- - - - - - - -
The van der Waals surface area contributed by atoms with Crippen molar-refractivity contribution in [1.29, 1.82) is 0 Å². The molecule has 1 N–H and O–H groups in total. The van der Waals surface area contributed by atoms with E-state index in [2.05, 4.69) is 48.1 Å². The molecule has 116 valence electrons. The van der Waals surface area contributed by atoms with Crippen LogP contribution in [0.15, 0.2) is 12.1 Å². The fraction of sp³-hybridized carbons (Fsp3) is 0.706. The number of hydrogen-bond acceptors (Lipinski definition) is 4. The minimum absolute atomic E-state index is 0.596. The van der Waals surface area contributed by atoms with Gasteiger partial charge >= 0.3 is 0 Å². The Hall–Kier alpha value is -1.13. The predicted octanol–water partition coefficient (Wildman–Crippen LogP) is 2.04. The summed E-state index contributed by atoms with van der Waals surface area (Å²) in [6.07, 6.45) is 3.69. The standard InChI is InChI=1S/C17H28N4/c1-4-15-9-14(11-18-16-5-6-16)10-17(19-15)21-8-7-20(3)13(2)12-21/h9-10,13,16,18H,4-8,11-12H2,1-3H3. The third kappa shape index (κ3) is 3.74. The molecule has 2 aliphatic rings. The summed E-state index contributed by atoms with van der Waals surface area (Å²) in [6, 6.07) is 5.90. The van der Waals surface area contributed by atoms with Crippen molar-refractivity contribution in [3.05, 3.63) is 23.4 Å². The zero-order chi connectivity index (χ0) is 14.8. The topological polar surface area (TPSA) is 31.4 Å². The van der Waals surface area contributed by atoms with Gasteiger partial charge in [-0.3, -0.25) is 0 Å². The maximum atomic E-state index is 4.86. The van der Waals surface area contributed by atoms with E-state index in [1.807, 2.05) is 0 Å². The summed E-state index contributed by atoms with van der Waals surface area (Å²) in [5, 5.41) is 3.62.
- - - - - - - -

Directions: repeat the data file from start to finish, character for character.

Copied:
The van der Waals surface area contributed by atoms with Crippen molar-refractivity contribution in [1.29, 1.82) is 0 Å². The molecule has 1 N–H and O–H groups in total. The van der Waals surface area contributed by atoms with E-state index in [2.05, 4.69) is 48.1 Å². The molecule has 116 valence electrons. The van der Waals surface area contributed by atoms with Crippen LogP contribution in [0.15, 0.2) is 12.1 Å². The fraction of sp³-hybridized carbons (Fsp3) is 0.706. The number of hydrogen-bond acceptors (Lipinski definition) is 4. The minimum absolute atomic E-state index is 0.596. The van der Waals surface area contributed by atoms with Gasteiger partial charge >= 0.3 is 0 Å². The Hall–Kier alpha value is -1.13. The predicted octanol–water partition coefficient (Wildman–Crippen LogP) is 2.04. The summed E-state index contributed by atoms with van der Waals surface area (Å²) in [6.07, 6.45) is 3.69. The standard InChI is InChI=1S/C17H28N4/c1-4-15-9-14(11-18-16-5-6-16)10-17(19-15)21-8-7-20(3)13(2)12-21/h9-10,13,16,18H,4-8,11-12H2,1-3H3. The third kappa shape index (κ3) is 3.74. The molecule has 2 aliphatic rings. The summed E-state index contributed by atoms with van der Waals surface area (Å²) in [6, 6.07) is 5.90. The van der Waals surface area contributed by atoms with Crippen molar-refractivity contribution in [3.05, 3.63) is 23.4 Å². The zero-order chi connectivity index (χ0) is 14.8. The topological polar surface area (TPSA) is 31.4 Å². The van der Waals surface area contributed by atoms with Gasteiger partial charge in [-0.3, -0.25) is 0 Å². The maximum atomic E-state index is 4.86. The van der Waals surface area contributed by atoms with E-state index in [1.807, 2.05) is 0 Å². The summed E-state index contributed by atoms with van der Waals surface area (Å²) in [5, 5.41) is 3.62.